The Great Female Scientists of the Victorian Era

19th century women scientists – mostly women + wives!! Good but error on Mary Anning’s picture which is of William buckland

Letters from Gondwana.

Skull of an ichthyosaur painted with fossil sepia by Elizabeth Philpot.

Women have played  various and extensive roles in the history of geology. Unfortunately, their contribution has not been widely recognised by the public and the history of geosciences has largely been interpreted as a history of male scientists.

In the Victorian times there was the common assumption that the female brain was too fragile to cope with mathematics, or science in general. In a letter from March 1860, Thomas Henry Huxley wrote to Charles Lyell: “Five-sixths of women will stop in the doll stage of evolution, to be the stronghold of parsonism, the drag on civilisation, the degradation of every important pursuit in which they mix themselves – intrigues in politics and friponnes in science.” Lyell, one of the most famous geologist of his time, was married to Mary Horner, daughter of the geologist Leonard Horner, and one of…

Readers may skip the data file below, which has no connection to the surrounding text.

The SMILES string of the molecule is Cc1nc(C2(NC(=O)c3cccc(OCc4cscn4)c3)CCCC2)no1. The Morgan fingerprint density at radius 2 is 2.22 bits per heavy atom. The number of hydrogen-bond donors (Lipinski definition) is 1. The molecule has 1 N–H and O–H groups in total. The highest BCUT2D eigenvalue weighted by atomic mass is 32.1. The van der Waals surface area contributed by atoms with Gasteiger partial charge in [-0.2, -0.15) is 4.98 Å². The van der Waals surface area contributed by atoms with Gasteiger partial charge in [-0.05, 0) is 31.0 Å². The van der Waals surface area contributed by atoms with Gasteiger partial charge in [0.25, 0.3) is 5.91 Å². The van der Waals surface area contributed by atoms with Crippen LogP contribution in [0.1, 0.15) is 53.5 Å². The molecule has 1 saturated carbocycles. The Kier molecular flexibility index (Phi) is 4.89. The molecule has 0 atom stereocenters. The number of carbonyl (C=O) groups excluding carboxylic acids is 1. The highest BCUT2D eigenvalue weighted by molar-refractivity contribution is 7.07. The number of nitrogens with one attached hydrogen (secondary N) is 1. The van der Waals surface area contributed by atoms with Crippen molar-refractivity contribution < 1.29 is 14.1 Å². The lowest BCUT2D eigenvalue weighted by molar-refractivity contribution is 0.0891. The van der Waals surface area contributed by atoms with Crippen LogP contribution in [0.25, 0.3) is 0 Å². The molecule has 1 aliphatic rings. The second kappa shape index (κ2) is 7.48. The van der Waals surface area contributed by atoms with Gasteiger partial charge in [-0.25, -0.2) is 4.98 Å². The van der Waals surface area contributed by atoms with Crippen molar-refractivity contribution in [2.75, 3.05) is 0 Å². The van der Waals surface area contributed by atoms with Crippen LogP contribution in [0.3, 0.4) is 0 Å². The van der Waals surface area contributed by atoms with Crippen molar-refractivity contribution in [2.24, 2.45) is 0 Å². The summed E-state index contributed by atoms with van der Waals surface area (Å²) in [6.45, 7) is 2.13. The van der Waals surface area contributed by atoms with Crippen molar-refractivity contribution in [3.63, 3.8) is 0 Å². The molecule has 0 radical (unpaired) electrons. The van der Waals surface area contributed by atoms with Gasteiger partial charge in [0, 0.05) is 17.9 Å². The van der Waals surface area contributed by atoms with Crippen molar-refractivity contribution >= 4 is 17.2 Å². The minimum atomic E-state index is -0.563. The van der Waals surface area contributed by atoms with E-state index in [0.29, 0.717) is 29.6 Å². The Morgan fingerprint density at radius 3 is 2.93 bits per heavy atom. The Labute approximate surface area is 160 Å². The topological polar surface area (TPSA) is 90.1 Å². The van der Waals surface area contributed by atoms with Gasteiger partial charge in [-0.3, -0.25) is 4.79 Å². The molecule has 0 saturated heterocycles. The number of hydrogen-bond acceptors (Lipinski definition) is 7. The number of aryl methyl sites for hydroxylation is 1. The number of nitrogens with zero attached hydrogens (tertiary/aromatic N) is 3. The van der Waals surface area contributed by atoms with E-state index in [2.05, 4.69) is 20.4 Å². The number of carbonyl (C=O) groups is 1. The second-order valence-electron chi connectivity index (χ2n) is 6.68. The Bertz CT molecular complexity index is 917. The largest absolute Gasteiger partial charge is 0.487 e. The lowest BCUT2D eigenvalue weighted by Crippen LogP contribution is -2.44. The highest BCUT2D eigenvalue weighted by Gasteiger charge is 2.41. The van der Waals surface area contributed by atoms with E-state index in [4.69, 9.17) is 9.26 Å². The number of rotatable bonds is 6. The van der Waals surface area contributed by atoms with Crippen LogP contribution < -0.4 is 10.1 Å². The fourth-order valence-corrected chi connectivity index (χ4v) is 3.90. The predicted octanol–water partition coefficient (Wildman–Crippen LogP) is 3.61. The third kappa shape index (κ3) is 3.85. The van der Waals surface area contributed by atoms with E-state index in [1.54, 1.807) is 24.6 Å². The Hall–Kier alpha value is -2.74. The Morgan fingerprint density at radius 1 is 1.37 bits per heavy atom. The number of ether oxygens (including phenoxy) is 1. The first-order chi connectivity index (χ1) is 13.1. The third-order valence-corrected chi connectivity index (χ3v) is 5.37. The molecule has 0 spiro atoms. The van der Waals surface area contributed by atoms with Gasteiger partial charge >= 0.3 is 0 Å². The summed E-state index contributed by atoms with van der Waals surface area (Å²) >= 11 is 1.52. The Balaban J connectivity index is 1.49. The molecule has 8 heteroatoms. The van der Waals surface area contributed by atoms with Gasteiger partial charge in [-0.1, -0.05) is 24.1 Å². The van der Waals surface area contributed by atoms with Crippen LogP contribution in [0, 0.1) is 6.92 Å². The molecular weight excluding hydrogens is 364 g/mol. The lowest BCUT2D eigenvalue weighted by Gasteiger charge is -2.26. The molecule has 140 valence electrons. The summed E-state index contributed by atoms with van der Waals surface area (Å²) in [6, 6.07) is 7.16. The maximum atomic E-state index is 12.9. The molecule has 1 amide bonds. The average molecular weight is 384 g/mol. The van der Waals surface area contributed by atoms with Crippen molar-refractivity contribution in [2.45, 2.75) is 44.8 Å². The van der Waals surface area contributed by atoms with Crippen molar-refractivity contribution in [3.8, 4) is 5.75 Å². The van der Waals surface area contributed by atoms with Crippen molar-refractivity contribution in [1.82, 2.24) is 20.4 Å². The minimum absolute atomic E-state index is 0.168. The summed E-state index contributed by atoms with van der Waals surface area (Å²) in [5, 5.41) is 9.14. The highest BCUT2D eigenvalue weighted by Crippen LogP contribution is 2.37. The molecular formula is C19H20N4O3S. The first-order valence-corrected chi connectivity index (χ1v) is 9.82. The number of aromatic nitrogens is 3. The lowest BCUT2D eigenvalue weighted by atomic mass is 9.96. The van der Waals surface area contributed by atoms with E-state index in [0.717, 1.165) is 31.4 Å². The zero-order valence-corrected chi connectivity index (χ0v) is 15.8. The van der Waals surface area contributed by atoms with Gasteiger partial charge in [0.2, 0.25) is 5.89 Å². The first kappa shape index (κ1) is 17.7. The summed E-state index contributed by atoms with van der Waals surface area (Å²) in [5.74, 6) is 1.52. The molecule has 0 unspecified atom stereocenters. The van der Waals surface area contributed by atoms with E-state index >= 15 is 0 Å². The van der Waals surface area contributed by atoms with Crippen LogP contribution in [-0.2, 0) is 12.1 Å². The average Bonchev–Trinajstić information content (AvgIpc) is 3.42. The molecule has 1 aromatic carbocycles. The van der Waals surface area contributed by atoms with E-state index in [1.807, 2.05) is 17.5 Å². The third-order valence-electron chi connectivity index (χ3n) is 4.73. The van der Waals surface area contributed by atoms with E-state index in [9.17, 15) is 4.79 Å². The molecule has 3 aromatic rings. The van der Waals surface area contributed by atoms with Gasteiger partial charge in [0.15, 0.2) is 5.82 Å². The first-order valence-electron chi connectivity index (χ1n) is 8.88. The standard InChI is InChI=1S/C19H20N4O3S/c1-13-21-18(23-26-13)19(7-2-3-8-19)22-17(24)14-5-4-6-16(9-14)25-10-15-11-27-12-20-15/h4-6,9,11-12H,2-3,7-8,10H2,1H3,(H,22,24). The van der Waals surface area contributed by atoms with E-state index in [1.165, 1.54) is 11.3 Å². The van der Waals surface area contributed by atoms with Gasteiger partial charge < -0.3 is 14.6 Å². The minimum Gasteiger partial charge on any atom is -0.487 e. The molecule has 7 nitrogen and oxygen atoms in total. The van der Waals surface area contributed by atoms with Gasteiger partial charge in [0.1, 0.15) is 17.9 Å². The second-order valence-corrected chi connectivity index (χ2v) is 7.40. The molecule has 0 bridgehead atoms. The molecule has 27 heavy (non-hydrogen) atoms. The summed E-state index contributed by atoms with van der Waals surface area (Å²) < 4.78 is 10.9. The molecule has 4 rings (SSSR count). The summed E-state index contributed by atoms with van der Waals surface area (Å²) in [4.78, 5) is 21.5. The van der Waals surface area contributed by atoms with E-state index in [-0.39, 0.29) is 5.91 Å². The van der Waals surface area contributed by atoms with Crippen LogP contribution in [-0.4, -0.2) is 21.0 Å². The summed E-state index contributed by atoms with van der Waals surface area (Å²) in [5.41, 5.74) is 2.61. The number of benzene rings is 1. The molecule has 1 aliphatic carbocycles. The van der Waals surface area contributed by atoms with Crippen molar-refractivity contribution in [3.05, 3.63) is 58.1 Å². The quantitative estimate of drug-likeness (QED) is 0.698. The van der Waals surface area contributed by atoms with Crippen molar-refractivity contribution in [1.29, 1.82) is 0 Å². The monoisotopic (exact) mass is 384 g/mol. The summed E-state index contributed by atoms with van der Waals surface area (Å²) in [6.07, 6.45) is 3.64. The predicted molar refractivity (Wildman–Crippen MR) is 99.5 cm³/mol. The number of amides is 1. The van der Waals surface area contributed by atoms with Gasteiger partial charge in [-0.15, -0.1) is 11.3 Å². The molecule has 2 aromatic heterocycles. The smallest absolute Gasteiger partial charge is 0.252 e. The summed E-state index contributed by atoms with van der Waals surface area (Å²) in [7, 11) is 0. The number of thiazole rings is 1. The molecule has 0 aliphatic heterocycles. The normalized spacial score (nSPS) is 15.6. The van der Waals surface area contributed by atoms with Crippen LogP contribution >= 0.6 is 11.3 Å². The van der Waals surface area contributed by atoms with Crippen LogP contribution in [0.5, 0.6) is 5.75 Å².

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1 thought on “The Great Female Scientists of the Victorian Era

  1. Paul Braterman

    “Early female scientists were often born into influential families”; the same, of course, was no doubt true of male scientists (it was certainly true of Charles Darwin), although I wonder whether church livings provided some men from more humble backgrounds with the necessary resources to engage in science

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